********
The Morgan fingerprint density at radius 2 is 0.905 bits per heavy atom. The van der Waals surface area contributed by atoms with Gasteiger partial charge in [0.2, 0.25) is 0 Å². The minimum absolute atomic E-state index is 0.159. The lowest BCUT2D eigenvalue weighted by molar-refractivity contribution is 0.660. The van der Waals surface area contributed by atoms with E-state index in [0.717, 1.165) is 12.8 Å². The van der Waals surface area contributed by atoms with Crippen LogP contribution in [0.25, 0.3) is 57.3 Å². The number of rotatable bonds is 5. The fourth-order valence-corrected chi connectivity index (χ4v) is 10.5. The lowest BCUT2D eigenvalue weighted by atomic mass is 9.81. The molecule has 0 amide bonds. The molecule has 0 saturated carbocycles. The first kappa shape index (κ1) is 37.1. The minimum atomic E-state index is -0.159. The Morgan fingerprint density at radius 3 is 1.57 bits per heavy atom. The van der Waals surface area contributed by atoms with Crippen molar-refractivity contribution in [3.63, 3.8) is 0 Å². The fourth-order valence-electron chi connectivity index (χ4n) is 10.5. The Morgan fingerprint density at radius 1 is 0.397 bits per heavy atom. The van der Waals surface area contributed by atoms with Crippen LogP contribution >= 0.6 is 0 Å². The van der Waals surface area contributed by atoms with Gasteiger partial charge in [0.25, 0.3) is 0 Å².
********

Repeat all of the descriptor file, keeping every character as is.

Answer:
The Morgan fingerprint density at radius 2 is 0.905 bits per heavy atom. The van der Waals surface area contributed by atoms with Gasteiger partial charge in [0.2, 0.25) is 0 Å². The minimum absolute atomic E-state index is 0.159. The lowest BCUT2D eigenvalue weighted by molar-refractivity contribution is 0.660. The van der Waals surface area contributed by atoms with E-state index in [0.717, 1.165) is 12.8 Å². The van der Waals surface area contributed by atoms with Crippen LogP contribution in [0.25, 0.3) is 57.3 Å². The number of rotatable bonds is 5. The fourth-order valence-corrected chi connectivity index (χ4v) is 10.5. The lowest BCUT2D eigenvalue weighted by atomic mass is 9.81. The molecule has 0 amide bonds. The molecule has 0 saturated carbocycles. The first kappa shape index (κ1) is 37.1. The minimum atomic E-state index is -0.159. The Morgan fingerprint density at radius 3 is 1.57 bits per heavy atom. The van der Waals surface area contributed by atoms with Crippen molar-refractivity contribution in [3.63, 3.8) is 0 Å². The fourth-order valence-electron chi connectivity index (χ4n) is 10.5. The Morgan fingerprint density at radius 1 is 0.397 bits per heavy atom. The van der Waals surface area contributed by atoms with Crippen LogP contribution >= 0.6 is 0 Å². The van der Waals surface area contributed by atoms with Gasteiger partial charge in [0.25, 0.3) is 0 Å².